Protest not effective

The vikileaks protest relies on public, rather than private information  

Details of Public Safety Minister Vic Toews‘ divorce were made public yesterday on Twitter. Using the account @vikileaks30, an individual or group posted details of his messy divorce battle.

Presumably, the move was a response to Toews’ proposed bill – the Protecting Children from Internet Predators Act – which would require Internet providers to give police information about their clients. But, in the long-run, the protest will probably prove ineffective.

To be frank, it’s a bit of a strange protest. Don’t get me wrong, I disagree with intrusive legislation, but the details of Toew’s divorce aren’t sealed. Divorce documents are public, so anybody with a bit of time on his or her hands can walk into the law courts and dig these documents up. Frankly, it would’ve been a far more effective protest had this anonymous individual or group dug something up which is truly private.

As Margo Goodhand said in a recent article in the Winnipeg Free Press, mainstream media knew about the details of his messy divorce, but decided not to run anything in the paper regarding it. “We made a decision several years ago, after careful review, not to publish the details on the grounds that Toews’ personal relationships appeared to have no bearing on his ability to do his job,” she said.

In other words, this isn’t the first time people have seen the court records, but it’s the first time somebody has decided to post them for the world to see. All it took was somebody with a motive (political or otherwise), and a complete lack of any kind of journalistic integrity (and let’s face it, there is no such thing as journalistic integrity in the mostly anonymous online world) to post these details.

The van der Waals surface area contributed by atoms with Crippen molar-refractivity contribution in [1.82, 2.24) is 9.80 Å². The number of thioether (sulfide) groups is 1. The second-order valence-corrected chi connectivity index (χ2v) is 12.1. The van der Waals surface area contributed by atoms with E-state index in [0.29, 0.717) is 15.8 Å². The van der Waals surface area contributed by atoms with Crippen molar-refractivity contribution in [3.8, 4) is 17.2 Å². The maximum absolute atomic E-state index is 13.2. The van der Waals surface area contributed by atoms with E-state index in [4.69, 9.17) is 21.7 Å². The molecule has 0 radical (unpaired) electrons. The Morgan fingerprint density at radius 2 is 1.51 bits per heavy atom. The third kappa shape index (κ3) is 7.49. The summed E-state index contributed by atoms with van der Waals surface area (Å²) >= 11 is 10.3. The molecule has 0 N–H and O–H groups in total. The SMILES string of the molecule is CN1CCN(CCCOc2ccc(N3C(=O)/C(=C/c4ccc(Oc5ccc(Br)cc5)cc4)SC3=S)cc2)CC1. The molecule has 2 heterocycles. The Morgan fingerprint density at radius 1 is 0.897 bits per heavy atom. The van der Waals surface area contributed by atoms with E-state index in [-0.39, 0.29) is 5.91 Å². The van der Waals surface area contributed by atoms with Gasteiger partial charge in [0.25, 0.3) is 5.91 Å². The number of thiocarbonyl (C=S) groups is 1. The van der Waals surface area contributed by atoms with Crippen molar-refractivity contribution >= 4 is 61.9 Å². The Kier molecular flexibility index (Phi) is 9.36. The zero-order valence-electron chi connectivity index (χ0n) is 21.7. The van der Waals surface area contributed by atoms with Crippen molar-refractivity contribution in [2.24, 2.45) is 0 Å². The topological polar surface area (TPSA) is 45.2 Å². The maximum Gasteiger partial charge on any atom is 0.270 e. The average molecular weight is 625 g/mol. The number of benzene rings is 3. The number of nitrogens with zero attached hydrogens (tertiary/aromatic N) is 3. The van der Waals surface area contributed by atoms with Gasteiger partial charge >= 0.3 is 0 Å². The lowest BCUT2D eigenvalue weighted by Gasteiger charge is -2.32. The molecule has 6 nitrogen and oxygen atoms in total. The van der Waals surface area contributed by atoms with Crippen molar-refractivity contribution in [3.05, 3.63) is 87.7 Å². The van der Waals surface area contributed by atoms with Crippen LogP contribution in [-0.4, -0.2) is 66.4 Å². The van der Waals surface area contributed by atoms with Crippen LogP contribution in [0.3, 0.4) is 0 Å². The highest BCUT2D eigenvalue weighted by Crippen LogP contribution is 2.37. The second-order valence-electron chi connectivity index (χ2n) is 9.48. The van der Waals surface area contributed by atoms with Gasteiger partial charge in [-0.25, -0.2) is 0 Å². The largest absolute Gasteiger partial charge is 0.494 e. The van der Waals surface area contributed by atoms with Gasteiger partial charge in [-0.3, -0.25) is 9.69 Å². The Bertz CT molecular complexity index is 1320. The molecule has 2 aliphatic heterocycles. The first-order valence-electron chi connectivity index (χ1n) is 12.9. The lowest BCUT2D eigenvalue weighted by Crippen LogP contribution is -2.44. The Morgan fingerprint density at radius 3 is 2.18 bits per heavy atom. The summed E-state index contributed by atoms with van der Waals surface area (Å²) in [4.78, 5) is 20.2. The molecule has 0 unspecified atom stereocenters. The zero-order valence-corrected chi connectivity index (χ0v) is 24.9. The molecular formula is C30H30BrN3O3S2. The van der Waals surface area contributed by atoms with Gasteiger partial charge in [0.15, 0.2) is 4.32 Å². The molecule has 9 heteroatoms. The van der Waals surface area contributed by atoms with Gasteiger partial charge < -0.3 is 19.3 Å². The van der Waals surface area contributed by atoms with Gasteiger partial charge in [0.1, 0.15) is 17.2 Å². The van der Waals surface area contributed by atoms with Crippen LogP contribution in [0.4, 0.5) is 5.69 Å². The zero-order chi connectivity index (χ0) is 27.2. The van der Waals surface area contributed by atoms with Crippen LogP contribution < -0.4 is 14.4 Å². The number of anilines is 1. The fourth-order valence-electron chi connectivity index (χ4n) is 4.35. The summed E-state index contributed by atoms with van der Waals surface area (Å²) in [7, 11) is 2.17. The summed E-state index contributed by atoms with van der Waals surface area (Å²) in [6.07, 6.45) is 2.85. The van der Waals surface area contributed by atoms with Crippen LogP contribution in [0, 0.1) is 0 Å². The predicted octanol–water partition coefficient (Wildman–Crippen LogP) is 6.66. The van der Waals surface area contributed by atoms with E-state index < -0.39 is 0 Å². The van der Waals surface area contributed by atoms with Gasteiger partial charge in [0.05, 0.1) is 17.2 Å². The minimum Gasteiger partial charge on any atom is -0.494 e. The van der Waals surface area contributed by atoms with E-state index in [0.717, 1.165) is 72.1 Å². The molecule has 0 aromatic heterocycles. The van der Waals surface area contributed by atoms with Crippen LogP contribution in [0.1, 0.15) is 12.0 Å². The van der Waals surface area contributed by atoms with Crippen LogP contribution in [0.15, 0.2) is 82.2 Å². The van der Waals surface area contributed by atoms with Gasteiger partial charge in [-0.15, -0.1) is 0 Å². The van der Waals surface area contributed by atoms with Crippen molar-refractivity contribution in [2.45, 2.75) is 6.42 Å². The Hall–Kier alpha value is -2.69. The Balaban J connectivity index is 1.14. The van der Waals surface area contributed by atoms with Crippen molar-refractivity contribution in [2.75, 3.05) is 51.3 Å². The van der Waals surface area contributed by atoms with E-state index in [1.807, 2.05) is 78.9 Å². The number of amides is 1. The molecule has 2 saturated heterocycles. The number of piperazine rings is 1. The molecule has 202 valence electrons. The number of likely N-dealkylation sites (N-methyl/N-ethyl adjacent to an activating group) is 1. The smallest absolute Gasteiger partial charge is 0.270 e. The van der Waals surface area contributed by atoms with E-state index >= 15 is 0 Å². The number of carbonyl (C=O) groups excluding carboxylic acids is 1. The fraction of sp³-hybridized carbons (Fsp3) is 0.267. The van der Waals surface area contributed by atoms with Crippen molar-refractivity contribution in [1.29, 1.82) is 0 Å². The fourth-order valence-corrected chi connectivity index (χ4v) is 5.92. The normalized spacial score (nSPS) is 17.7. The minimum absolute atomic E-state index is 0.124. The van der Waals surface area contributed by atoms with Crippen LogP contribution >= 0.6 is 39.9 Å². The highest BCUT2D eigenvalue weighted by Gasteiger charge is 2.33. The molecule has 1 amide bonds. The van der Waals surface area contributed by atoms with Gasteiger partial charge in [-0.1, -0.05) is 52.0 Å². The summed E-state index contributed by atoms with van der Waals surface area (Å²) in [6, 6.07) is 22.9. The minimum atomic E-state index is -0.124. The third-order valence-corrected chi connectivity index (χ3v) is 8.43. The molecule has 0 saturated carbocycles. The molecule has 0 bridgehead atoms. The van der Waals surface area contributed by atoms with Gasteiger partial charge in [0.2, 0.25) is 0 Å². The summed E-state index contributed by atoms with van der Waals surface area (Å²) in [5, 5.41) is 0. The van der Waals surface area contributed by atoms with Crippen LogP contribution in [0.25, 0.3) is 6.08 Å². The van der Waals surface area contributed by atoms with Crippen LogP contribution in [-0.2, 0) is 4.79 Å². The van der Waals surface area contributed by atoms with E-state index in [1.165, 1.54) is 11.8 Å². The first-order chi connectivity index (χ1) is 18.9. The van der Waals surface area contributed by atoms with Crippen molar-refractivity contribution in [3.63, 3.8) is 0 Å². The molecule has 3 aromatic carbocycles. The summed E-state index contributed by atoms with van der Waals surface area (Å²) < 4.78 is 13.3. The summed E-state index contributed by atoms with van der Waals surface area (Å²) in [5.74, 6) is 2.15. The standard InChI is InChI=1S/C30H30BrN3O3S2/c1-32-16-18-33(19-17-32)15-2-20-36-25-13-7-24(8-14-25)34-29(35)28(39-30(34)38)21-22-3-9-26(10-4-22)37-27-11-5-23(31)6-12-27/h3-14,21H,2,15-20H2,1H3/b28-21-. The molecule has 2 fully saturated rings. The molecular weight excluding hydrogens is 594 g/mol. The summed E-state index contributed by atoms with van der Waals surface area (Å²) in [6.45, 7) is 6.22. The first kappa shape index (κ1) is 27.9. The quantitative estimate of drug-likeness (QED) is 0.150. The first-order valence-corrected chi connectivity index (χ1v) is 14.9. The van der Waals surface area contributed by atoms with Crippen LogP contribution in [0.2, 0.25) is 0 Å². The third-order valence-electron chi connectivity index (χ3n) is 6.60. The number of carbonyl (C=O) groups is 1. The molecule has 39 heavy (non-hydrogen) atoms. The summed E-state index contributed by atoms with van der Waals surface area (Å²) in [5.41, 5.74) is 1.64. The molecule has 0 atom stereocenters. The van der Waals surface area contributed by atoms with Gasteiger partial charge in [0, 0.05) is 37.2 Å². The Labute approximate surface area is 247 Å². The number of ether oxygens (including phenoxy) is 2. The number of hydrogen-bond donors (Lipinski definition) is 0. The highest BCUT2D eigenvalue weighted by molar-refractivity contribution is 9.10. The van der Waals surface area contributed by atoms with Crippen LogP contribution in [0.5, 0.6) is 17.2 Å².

So, how effective is this protest? Let’s review:

Is the publication of his divorce records a breach of his privacy? Yes, kind of, but not really.

Is it embarrassing? Absolutely.

Is it going to dissuade Toews from pursuing this kind of legislation? Most likely not.

And I think that’s the ultimate effect of this anonymous protest: it’s embarrassing, but not that effective in the long-term. Though it was the individual or group’s intention to show how detrimental the new legislation would be, the effort ultimately falls flat precisely because the “private” information it displayed is quite public.

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About David Driedger

I'm a Creative Communications student at Red River College majoring in public relations. I have a BA with a double major in political studies and history from the University of Manitoba. I'm also the news editor for The Projector.
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